Everyone knows that portion control is key to managing weight. • The problem is that, much as we might want to control our weight, psychologically nobody likes to lose anything they value — like food. The mind deals better when things are added rather than subtracted. • Intellectually, you know that it is more healthful to eat reasonable portions. But emotionally, you still want the entire carton of ice cream, not just a scoop. • So, how do we reduce portions without our minds protesting?
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The first thing to remember is that when it comes to food, need and want are two separate issues. If the mind always told us to eat only what we needed to recover whatever we burned up in activity, few of us would be overweight.
But life isn't that simple. Need is just one determinant of appetite. Stress, habits, the types of foods we eat and even how much we sleep can all have a lot to do with how much we eat.
Let's take a closer look at each factor:
Most people lose their appetites when stress is extreme (such as when a loved one dies or you've been in a car accident). However, some people experience an increased appetite when they are under moderate, chronic stress. The feeling of being unsettled from moderate stress has a tendency to induce the body to try to calm itself with eating. This usually means eating larger portions in an attempt to find that feeling of calm satisfaction.
Better solutions include learning to manage stress through such methods as regular exercise, yoga, meditation, soothing music and confronting any problem thinking that leads to greater stress.
Just as with Pavlov's dogs, if you usually eat under certain conditions your mind will learn to expect that association.
For example, if you start eating every night while watching TV, you'll start salivating and your stomach will start releasing gastric juices to prepare for eating whenever you sit down to watch your favorite shows. You may feel it as hunger or a craving for your usual TV snacks. If you try to keep from eating, your brain will keep insisting that you obey, making it extremely difficult to break the habit with "cold-turkey" methods.
Instead, aim for small steps toward changing your habit so you'll keep motivated. You might focus on gradually changing the quality of the foods you eat while watching TV. Then work on reducing the quantities.
Another useful technique is to do something incompatible with eating during the time you usually watch TV. Working on a craft or doing your stretches can distract you from eating.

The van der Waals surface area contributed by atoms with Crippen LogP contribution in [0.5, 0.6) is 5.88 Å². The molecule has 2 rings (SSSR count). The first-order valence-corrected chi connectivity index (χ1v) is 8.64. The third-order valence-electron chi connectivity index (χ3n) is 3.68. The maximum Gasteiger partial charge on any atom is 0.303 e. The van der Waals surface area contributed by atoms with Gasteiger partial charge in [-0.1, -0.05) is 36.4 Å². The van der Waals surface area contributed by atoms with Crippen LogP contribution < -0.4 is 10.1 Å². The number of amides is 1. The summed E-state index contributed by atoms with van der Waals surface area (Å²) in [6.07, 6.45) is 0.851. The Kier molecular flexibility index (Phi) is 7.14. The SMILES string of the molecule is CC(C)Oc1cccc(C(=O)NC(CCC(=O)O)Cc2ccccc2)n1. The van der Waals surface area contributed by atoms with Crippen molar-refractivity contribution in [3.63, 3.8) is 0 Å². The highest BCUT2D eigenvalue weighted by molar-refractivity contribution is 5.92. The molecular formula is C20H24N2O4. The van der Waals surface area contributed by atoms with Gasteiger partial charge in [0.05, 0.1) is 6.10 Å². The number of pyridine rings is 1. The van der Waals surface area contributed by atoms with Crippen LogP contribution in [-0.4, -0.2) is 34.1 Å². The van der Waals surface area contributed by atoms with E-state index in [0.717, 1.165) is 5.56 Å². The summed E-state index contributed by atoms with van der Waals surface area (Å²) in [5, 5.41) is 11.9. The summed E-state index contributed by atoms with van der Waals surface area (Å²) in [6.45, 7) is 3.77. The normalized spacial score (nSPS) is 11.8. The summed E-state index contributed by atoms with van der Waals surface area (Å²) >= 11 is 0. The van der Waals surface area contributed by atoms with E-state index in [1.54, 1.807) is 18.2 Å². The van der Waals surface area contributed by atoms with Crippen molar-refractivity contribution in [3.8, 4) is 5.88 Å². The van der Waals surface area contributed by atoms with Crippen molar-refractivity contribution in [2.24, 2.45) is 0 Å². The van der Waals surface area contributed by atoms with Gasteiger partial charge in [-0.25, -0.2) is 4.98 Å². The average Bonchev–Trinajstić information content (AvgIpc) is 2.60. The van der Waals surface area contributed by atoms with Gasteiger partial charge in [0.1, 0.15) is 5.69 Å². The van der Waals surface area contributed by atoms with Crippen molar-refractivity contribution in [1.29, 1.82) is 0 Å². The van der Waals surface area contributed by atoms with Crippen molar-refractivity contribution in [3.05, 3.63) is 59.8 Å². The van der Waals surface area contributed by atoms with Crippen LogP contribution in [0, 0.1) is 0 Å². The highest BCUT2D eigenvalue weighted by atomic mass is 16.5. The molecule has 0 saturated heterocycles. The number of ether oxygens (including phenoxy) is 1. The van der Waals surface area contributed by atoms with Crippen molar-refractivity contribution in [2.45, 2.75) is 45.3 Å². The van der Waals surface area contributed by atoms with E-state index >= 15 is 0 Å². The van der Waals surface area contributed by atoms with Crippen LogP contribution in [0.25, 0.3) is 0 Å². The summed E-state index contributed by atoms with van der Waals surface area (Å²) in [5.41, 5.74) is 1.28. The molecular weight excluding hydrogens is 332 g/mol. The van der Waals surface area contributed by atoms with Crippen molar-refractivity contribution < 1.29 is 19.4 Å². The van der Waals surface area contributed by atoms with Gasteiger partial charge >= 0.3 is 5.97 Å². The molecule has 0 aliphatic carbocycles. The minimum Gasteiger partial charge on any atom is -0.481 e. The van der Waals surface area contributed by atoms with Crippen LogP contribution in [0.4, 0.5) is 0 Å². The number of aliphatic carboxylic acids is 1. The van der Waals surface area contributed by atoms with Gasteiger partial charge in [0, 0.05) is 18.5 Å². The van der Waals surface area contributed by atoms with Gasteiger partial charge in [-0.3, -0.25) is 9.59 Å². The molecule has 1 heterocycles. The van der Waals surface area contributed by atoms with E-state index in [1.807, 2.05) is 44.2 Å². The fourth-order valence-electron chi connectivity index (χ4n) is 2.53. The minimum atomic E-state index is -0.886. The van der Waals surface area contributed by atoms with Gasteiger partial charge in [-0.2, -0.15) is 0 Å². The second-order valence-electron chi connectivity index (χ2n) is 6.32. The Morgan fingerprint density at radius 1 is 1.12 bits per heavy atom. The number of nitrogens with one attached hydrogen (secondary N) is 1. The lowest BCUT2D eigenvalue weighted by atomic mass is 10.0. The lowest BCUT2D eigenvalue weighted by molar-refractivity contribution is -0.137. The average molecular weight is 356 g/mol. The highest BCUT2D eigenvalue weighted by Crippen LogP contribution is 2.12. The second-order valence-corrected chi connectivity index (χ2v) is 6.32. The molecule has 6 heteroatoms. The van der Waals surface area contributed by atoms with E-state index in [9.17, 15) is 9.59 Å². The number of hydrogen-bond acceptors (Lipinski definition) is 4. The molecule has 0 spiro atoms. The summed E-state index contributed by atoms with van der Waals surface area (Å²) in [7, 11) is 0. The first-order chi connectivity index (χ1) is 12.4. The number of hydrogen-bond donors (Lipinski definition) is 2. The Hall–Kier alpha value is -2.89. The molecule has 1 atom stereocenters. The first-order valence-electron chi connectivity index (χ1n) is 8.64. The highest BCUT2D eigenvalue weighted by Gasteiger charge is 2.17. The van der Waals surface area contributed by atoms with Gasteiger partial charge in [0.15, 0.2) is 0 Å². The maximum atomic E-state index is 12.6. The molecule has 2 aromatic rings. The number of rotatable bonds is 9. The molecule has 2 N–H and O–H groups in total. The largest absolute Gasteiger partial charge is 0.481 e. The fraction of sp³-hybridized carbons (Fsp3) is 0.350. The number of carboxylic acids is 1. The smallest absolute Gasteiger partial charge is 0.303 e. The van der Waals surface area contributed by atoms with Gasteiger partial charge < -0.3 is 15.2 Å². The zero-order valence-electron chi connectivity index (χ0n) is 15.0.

What and how we eat
The types of foods we eat and their nutritional value also have an effect on appetite and, consequently, the amounts we eat. The reasons for this are both physiological and psychological. The brain's job is to keep you alive and well. If we eat poorly, the brain will attempt to get us to eat what we need. But, when we don't provide the body with what it needs, the brain will keep demanding, and the tendency will be to eat too much of the foods you do eat.
It's also true that eating too much sugar or starchy, non-nutritive foods (like white breads, pastas and cereals) can destabilize blood sugar levels in your body, which can have an effect on hunger and appetite.
Fiber in foods is filling. A low-fiber diet contributes to eating bigger portions because we need to eat more to feel the same amount of fullness.
Being too restrictive and rigid with eating can create a psychological state of deprivation that makes you more preoccupied with the foods you're trying to eliminate and later cause you to eat larger portions of those foods. This is what usually causes bingeing behavior.
According to the National Institutes of Health, when people don't sleep enough, they are more likely to be overweight or obese, develop diabetes and prefer high-calorie, high-carb foods. If you are concerned about portion control, pay attention to your sleep patterns.
There are other factors that also can influence portion control, such as drinking alcohol, which causes us to eat more, and the easy availability of food (the open doughnut box at the office).
So, as with most issues surrounding eating and weight, portion control is not as simple as just telling yourself, "Don't eat." Take the time to wisely examine how your lifestyle may be encouraging you to keep eating when it's not necessary. Then you can start addressing those issues gradually and control your portion sizes without setting your mind up for a full-scale rebellion.
Lavinia Rodriguez, Ph.D., is a Tampa psychologist and expert in weight management. She is the author of "Mind Over Fat Matters: Psychological Barriers to Weight Management." Send your questions to her at DrRod@FatMatters.com.